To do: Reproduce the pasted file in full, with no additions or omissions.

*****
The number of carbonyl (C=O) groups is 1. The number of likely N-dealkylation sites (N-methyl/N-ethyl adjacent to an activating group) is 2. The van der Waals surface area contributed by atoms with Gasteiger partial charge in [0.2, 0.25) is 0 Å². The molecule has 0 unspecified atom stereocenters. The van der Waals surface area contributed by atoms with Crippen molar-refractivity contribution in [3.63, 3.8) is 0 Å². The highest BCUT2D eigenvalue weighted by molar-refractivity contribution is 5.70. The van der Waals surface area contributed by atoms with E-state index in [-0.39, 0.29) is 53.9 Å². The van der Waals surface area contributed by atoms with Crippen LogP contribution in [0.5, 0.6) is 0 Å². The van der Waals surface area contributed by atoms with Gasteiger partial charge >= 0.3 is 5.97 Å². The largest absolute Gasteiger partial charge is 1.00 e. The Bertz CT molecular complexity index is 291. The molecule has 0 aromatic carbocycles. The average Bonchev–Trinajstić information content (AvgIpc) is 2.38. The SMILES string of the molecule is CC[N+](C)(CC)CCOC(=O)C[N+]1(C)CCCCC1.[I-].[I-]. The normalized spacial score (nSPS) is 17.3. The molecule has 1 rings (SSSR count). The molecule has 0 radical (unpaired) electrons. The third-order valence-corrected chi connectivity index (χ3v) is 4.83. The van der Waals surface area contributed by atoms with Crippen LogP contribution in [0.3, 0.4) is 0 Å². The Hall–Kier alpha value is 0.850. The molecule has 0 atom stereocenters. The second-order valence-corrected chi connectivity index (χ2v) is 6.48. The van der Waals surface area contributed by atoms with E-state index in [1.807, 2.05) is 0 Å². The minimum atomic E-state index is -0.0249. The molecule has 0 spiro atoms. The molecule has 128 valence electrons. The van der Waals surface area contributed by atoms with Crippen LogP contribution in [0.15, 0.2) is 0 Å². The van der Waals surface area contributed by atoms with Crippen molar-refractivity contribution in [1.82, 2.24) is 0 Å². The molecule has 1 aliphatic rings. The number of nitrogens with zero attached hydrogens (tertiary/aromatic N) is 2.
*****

The number of carbonyl (C=O) groups is 1. The number of likely N-dealkylation sites (N-methyl/N-ethyl adjacent to an activating group) is 2. The van der Waals surface area contributed by atoms with Gasteiger partial charge in [0.2, 0.25) is 0 Å². The molecule has 0 unspecified atom stereocenters. The van der Waals surface area contributed by atoms with Crippen molar-refractivity contribution in [3.63, 3.8) is 0 Å². The highest BCUT2D eigenvalue weighted by molar-refractivity contribution is 5.70. The van der Waals surface area contributed by atoms with E-state index in [-0.39, 0.29) is 53.9 Å². The van der Waals surface area contributed by atoms with Crippen LogP contribution in [0.5, 0.6) is 0 Å². The van der Waals surface area contributed by atoms with Gasteiger partial charge >= 0.3 is 5.97 Å². The largest absolute Gasteiger partial charge is 1.00 e. The Bertz CT molecular complexity index is 291. The molecule has 0 aromatic carbocycles. The average Bonchev–Trinajstić information content (AvgIpc) is 2.38. The SMILES string of the molecule is CC[N+](C)(CC)CCOC(=O)C[N+]1(C)CCCCC1.[I-].[I-]. The normalized spacial score (nSPS) is 17.3. The molecule has 1 rings (SSSR count). The molecule has 0 radical (unpaired) electrons. The third-order valence-corrected chi connectivity index (χ3v) is 4.83. The van der Waals surface area contributed by atoms with Crippen LogP contribution in [0.3, 0.4) is 0 Å². The Hall–Kier alpha value is 0.850. The molecule has 0 atom stereocenters. The second-order valence-corrected chi connectivity index (χ2v) is 6.48. The van der Waals surface area contributed by atoms with E-state index in [1.807, 2.05) is 0 Å². The minimum atomic E-state index is -0.0249. The molecule has 0 spiro atoms. The molecule has 128 valence electrons. The van der Waals surface area contributed by atoms with Crippen LogP contribution in [0.15, 0.2) is 0 Å². The van der Waals surface area contributed by atoms with Crippen molar-refractivity contribution in [1.82, 2.24) is 0 Å². The molecule has 1 aliphatic rings. The number of nitrogens with zero attached hydrogens (tertiary/aromatic N) is 2.